Tyler Chatwood

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And That Happened: Friday’s Scores and Highlights

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Here are the rest of Friday’s scores and highlights:

Royals 4, Indians 3: The Indians came just four games shy of tying the 1916 Giants’ all-time 26-game winning streak, an incredible run that was stopped in its tracks by Lorenzo Cain and Mike Minor on Friday night. Cain put up the go-ahead run with an RBI single in the sixth inning, capping a four-run spread while the Indians struggled to get back on top. Minor sealed the deal for the Royals in the end, allowing a bloop single to Yandy Diaz before closing out the ninth with three straight strikeouts for his first save of the year.

Hey, think about it this way: The Indians may be done chasing history, but at least everyone will show up wearing clean underwear today.

Dodgers 7, Nationals 0: Sometimes, you have to pretend you know what you’re doing and hope no one catches on. Sometimes, you just need to read the ball better.

You can’t pin all the blame on Jayson Werth: Corey Seager exploited an Edwin Jackson fastball for a three-run homer, while the whole of the Nats’ offense couldn’t scare up more than four hits against Alex Wood and the bullpen. With the win, the Dodgers extended their winning streak to three games, their longest such run since August 25. They still need six more wins to clinch the NL West title.

Cubs 8, Cardinals 2: As long as there has been an enforceable strike zone, there have been quibbles between pitchers and umpires. Friday’s game was no exception, inciting an especially salty dispute between Cubs’ right-hander John Lackey and home plate ump Jordan Baker following a botched call in the fifth inning.

At least Joe Maddon didn’t expect anyone to keep their cool. “That’s the definition of insanity,” he told reporters following the game. “Why would I think he’s going to change in that particular moment? God bless him. I never want him to change. He’s not going to change, so why expect that? It happened, we reacted, and the rest of the group came together.”

Granted, he might have felt differently had the Cubs not won so handily, skirting their division rivals with four shutout innings and an impressive seven-run explosion in the sixth.

Athletics 4, Phillies 0: Maybe it was Daniel Mengden’s expertly-trimmed handlebar mustache or the way he slung his changeup, but whatever the case, the Phillies couldn’t figure him out. Mengden fired nine scoreless innings for his first career complete game shutout, issuing two hits and seven strikeouts and tacking on a base hit of his own.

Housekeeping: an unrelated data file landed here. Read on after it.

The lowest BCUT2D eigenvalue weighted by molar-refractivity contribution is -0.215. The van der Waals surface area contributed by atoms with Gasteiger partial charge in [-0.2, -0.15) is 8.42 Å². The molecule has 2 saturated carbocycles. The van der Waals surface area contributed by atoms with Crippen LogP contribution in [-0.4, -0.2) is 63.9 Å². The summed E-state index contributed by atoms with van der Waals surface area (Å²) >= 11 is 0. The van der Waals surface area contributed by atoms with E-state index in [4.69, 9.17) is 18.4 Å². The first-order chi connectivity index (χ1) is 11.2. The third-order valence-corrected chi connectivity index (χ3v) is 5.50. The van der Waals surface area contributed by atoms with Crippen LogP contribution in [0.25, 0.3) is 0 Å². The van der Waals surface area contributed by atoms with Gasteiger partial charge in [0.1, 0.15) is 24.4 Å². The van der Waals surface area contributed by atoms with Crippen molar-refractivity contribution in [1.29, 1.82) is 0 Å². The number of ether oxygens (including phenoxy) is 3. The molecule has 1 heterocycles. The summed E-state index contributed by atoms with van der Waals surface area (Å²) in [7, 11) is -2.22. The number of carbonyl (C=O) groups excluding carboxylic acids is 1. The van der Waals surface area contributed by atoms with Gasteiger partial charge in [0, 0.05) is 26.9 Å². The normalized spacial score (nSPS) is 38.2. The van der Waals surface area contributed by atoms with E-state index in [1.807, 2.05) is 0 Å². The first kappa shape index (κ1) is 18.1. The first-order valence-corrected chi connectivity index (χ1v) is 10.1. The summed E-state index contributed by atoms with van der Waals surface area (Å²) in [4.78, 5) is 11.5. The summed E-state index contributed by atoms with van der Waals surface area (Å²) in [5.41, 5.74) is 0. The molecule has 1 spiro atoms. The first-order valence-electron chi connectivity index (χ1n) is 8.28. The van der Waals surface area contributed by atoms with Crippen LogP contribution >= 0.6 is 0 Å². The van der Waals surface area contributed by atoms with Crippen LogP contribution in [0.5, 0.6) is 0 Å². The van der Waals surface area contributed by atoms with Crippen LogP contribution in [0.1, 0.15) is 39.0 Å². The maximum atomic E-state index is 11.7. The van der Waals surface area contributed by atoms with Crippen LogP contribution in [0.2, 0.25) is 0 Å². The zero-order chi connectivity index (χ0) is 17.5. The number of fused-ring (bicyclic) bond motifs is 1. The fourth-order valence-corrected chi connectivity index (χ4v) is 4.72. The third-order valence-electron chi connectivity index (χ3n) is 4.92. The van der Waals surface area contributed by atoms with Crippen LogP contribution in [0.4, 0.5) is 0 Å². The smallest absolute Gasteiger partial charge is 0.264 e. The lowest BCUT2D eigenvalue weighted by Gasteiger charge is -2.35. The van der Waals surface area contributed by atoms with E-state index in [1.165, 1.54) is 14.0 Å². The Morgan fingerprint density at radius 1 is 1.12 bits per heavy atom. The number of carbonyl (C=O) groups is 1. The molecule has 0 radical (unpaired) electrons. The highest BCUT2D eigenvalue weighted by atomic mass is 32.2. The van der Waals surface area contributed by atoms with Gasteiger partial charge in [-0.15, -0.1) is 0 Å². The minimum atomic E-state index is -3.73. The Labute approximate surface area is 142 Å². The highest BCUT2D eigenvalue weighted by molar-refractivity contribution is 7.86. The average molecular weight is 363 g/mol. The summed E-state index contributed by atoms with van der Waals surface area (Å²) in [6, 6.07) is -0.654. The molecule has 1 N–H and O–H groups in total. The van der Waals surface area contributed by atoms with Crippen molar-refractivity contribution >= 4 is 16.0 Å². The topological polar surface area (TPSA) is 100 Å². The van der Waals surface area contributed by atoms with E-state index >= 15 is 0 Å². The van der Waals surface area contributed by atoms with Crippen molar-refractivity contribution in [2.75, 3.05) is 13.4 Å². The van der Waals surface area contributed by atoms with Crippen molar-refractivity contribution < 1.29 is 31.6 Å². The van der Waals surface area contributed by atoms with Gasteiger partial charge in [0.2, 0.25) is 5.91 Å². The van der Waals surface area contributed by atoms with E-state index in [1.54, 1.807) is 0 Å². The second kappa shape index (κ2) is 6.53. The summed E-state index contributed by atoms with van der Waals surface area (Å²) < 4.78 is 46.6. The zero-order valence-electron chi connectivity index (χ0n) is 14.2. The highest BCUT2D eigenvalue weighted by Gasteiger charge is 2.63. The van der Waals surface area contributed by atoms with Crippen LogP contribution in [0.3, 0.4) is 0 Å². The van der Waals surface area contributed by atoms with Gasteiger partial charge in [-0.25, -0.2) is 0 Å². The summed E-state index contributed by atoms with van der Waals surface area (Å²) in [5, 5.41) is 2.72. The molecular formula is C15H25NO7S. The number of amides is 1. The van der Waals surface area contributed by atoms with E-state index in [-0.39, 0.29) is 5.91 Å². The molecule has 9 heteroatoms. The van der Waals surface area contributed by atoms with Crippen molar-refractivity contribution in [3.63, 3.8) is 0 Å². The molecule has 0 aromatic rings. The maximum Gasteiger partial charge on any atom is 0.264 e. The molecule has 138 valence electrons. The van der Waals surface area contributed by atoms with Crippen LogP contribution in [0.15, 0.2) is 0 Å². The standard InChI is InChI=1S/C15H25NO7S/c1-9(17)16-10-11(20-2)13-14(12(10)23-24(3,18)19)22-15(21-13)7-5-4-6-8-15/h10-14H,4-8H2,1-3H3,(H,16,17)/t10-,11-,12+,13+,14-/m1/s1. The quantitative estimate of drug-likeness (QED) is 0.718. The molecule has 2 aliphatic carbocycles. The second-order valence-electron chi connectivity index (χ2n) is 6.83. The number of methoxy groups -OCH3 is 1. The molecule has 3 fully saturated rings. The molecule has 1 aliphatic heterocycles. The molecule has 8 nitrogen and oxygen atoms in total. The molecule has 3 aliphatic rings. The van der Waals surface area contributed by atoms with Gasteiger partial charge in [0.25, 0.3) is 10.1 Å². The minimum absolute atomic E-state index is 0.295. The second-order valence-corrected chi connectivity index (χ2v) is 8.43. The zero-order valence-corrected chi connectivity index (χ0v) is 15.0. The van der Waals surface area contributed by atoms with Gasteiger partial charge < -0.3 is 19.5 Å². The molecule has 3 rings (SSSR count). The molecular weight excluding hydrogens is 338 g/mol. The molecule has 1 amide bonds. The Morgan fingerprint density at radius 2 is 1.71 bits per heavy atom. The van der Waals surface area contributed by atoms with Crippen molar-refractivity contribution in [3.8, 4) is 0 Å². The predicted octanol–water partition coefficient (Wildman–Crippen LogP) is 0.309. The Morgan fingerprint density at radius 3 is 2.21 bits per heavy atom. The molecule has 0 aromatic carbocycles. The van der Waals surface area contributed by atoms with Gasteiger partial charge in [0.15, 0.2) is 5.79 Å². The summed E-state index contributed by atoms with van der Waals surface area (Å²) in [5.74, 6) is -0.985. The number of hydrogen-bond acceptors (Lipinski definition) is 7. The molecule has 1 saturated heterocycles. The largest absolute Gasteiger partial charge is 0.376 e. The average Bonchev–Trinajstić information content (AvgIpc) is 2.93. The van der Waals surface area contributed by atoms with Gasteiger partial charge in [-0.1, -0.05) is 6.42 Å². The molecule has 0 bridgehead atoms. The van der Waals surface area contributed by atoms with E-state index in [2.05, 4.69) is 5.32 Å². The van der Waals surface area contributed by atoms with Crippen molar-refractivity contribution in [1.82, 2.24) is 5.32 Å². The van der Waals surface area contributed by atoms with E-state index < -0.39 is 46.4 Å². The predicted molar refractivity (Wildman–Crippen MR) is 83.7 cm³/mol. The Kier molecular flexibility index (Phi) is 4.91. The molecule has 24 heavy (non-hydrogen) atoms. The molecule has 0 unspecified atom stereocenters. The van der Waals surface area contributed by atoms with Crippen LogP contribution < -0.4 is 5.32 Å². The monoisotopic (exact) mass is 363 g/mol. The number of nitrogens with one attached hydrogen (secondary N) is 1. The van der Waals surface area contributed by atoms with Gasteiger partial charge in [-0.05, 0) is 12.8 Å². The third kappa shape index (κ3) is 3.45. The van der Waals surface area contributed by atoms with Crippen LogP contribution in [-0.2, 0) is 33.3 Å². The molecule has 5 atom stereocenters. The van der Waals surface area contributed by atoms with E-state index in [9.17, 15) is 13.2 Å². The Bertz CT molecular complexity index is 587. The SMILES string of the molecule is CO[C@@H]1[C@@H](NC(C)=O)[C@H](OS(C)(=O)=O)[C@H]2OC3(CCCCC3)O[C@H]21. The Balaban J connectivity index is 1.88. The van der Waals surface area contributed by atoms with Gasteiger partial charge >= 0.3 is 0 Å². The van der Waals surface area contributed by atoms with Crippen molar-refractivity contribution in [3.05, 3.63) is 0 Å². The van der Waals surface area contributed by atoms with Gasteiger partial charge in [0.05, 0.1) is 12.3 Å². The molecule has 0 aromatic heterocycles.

Yankees 8, Orioles 2: The Yankees kept pace with the Red Sox again on Friday, maintaining their three-game deficit in the AL East as they try to prevent Boston from gaining a steep advantage in the last two weeks of the regular season. Luis Severino went eight strong and Didi Gregorius smashed his 22nd home run of the season, tying Derek Jeter’s single-season record for most dingers by a Yankees’ shortstop.

Put that in your pipe and smoke it.

Red Sox 13, Rays 6 (15 innings): Let’s not pretend that this isn’t exactly what any of us (non-baseball player types) would look like against Chris Sale, Supreme Strikeout Leader:

Unlike the rest of us, Kevin Kiermaier wasn’t down for long. He stung the right field bleachers with a game-tying jack in the 14th inning and harnessed a pair of extra bases with five-star catches on the warning track. The Red Sox ran the Rays’ bullpen right into the ground in the 15th, however, piling on seven runs to take the win.

Tigers 3, White Sox 2: Friday was a day for snapping streaks, and thankfully for the Tigers, that meant the end of their six-game skid. Anibal Sanchez went toe-to-toe against Carson Fulmer, each distributing one run over six innings, and Sanchez’s 11 strikeouts decorated his best start of the season. Mikie Mahtook supplied the winning run, pouncing on a 3-2 slider from Juan Minaya to send the Tigers home with a win.

Reds 4, Pirates 2: The Reds trotted out a tried-and-true strategy during Friday’s opener: solid pitching and a lot of home runs. Homer Bailey suppressed Pittsburgh’s offense with 5 2/3 innings of one-run ball and Joey Votto, Zack Cozart and Scott Schebler swatted a handful of solo home runs for a two-run advantage. The Reds are angling to surpass the Pirates for fourth place in the NL Central, which… sounds like the epitome of September baseball.

Braves 3, Mets 2: When you’re down 26 games in the division standings and three games from elimination in the wild card race, there are things you want to see: